You may have to drive a few miles these days to find a station wagon with a surfboard tied to the roof. Drive-in movies have become scarce, computers are no longer the size of a bus, and space travel is soon going to become commonplace (for anyone with enough collateral to buy a ticket, that is).
A lot may have changed in the last fifty years, but at least one rule of American popular culture has stayed the same: a hot summer needs a hot soundtrack. Thanks to the wonders of the internet and vinyl collectors, the tunes that were at the top of the charts in June, July, and August of 1963 are still around to heat up the night.
The hits of fifty years ago that were as swingin’ then as “Blurred Lines” and “Get Lucky” are now include soulful ballads, irresistible rock, and an Australian head-scratcher about kangaroos and dying stockmen. They emerged from studios in Detroit and California against a backdrop of historic change both in the United States and abroad—the American Civil Rights movement was at its height, with Martin Luther King Jr.’s “I Have a Dream Speech” and protests in Birmingham, Alabama, while in Vietnam U.S. involvement was beginning to increase as internal conflict between Buddhist protestors and Communist troops escalated. The artists on this list represent various regions and cultures of the time. Black, white, urban, coastal, and rural, they appeared on Ed Sullivan and American Bandstand, and even played on the steps of the Lincoln Memorial for King’s March on Washington. Their listeners were even more diverse, and many are still around to remember what a year it must have been back when a transistor radio cost about three dollars.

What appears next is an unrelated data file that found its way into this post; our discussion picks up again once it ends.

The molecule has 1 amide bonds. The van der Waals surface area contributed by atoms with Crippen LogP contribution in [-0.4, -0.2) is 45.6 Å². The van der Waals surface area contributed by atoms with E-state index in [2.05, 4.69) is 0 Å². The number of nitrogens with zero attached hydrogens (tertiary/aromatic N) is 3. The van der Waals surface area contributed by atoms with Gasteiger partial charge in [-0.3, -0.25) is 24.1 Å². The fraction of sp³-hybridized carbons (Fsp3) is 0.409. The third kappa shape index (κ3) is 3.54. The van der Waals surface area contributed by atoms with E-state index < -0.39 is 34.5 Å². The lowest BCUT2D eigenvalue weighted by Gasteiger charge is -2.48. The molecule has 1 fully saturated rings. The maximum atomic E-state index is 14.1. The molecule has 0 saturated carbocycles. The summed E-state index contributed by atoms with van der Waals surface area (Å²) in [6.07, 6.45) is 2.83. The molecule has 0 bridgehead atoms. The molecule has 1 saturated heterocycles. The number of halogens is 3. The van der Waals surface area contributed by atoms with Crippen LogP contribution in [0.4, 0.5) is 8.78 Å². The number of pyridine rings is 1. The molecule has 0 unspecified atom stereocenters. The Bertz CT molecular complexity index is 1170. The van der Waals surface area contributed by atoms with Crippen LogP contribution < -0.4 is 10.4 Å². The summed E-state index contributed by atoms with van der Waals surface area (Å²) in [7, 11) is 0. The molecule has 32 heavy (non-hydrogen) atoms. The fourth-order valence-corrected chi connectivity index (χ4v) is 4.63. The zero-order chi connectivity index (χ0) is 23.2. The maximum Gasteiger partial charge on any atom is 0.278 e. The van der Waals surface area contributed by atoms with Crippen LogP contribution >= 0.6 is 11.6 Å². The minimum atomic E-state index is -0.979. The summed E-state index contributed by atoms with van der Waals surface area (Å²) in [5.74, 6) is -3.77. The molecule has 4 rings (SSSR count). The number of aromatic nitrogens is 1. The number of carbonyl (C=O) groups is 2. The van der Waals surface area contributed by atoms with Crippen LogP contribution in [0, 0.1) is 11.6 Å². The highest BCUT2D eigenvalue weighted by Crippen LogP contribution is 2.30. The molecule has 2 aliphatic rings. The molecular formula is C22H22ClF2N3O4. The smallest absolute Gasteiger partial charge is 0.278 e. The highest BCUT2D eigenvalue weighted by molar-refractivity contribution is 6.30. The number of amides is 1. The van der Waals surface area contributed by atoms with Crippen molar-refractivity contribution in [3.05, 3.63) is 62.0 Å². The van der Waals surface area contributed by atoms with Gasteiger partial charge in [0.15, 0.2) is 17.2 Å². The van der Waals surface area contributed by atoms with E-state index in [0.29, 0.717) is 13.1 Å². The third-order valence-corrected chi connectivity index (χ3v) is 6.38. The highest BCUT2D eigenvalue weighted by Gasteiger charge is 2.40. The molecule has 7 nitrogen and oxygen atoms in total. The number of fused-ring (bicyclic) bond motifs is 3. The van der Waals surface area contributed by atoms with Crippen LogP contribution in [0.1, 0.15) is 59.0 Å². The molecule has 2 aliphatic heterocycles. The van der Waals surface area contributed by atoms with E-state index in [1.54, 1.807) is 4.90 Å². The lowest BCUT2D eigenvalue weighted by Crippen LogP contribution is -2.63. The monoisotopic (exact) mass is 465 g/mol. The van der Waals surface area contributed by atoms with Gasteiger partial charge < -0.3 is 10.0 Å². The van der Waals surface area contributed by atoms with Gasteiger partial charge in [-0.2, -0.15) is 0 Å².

Summer is almost over for 2013, but these thirty top picks are here to stay—so strap your surfboard to the roof, roll down the car windows, and hop in for a ride to a generation past.